You will also need a spoon (or a fork, if you are gentrified), but a regular wood spoon is all you really need.

Sleeping – if you are camping out, you can sleep in one of my lodges or a friend’s lodge, so your sleeping bag is ok, as long as it’s out of sight. Better yet, wrap yourself up in a wool blanket or two and sleep period style!

Other stuff – if you wanna shoot, we’ll have spare guns. Same for knives, tomahawks, firestarting kits, bows and arrows and all the rest of it. Don’t go out an buy a black powder gun until you have an event or two under your belt, or we have spent any time in the field with them. A leather belt is great, you can tie your tin cup to it, etc. Just make sure it has a simple buckle (brass preferred). There are generally one or two traders at an event, so you can pick-up some plunder there, too.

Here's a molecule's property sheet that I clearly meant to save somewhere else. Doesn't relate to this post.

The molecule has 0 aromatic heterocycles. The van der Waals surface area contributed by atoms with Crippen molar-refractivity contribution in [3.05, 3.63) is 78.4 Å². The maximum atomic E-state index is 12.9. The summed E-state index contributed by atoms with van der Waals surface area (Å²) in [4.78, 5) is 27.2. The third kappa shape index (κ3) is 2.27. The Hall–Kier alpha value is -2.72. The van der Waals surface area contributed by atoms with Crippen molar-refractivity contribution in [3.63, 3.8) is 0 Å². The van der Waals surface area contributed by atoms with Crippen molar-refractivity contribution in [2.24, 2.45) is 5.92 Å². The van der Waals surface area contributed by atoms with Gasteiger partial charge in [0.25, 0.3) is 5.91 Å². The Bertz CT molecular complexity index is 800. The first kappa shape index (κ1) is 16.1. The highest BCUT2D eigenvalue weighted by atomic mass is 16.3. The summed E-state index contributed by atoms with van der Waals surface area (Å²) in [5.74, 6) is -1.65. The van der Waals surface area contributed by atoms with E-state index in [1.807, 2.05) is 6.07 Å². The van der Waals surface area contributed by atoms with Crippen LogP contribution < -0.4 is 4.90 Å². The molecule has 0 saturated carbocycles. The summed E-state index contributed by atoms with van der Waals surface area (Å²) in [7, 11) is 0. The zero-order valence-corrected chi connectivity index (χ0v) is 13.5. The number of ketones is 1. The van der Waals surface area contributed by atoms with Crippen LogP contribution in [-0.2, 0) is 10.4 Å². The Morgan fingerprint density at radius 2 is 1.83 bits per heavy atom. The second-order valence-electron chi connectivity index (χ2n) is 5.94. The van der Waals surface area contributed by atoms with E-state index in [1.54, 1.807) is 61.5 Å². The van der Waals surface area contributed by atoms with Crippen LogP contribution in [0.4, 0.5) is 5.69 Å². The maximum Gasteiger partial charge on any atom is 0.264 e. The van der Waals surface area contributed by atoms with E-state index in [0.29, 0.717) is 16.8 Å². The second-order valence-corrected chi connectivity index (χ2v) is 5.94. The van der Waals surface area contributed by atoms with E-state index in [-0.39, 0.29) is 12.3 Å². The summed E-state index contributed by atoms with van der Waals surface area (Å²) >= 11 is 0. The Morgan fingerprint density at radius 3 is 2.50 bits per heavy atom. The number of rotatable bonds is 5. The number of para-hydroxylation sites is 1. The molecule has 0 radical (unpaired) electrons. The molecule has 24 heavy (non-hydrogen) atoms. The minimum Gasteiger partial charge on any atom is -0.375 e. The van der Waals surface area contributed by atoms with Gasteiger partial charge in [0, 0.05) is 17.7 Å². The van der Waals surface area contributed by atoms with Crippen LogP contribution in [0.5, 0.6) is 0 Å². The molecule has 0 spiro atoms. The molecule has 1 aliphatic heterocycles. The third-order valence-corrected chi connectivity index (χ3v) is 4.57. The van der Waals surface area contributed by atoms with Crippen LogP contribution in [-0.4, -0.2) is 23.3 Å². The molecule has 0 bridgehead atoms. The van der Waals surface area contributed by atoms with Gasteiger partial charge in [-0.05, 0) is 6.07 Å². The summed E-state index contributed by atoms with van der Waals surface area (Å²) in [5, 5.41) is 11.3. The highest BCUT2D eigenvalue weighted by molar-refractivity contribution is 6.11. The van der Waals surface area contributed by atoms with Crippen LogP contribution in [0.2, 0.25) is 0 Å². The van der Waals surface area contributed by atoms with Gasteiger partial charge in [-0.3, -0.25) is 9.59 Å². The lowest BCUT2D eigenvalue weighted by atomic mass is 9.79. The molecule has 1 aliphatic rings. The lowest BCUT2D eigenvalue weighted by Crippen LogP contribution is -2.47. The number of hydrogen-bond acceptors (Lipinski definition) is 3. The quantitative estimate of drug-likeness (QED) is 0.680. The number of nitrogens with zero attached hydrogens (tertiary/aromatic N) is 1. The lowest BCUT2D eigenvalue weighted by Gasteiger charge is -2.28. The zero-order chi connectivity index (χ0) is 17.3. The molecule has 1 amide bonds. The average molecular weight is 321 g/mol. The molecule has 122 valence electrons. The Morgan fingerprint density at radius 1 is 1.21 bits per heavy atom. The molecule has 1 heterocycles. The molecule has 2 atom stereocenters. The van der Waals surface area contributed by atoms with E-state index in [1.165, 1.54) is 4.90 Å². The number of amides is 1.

What do I eat? – most of the time when you are new, you “camp dog,” which basically means eating off of other people’s viddles. We do use coolers, but they are covered up and out of sight to keep the scene working. Jerky is great, but you can really bring whatever, provided the packaging is put away until ready for use (stored in your lodge or whatever). If you are coming out, just bring whatever you are comfortable eating and/or throwing on the fire. I’ll have plenty of pots, pans and related devices. Don’t worry about picking one up for your first event . . .

For more details, check out my website where I discuss a lot of these topics in even more detail:

See you down the trail!

The Human Path shout-out on WOAI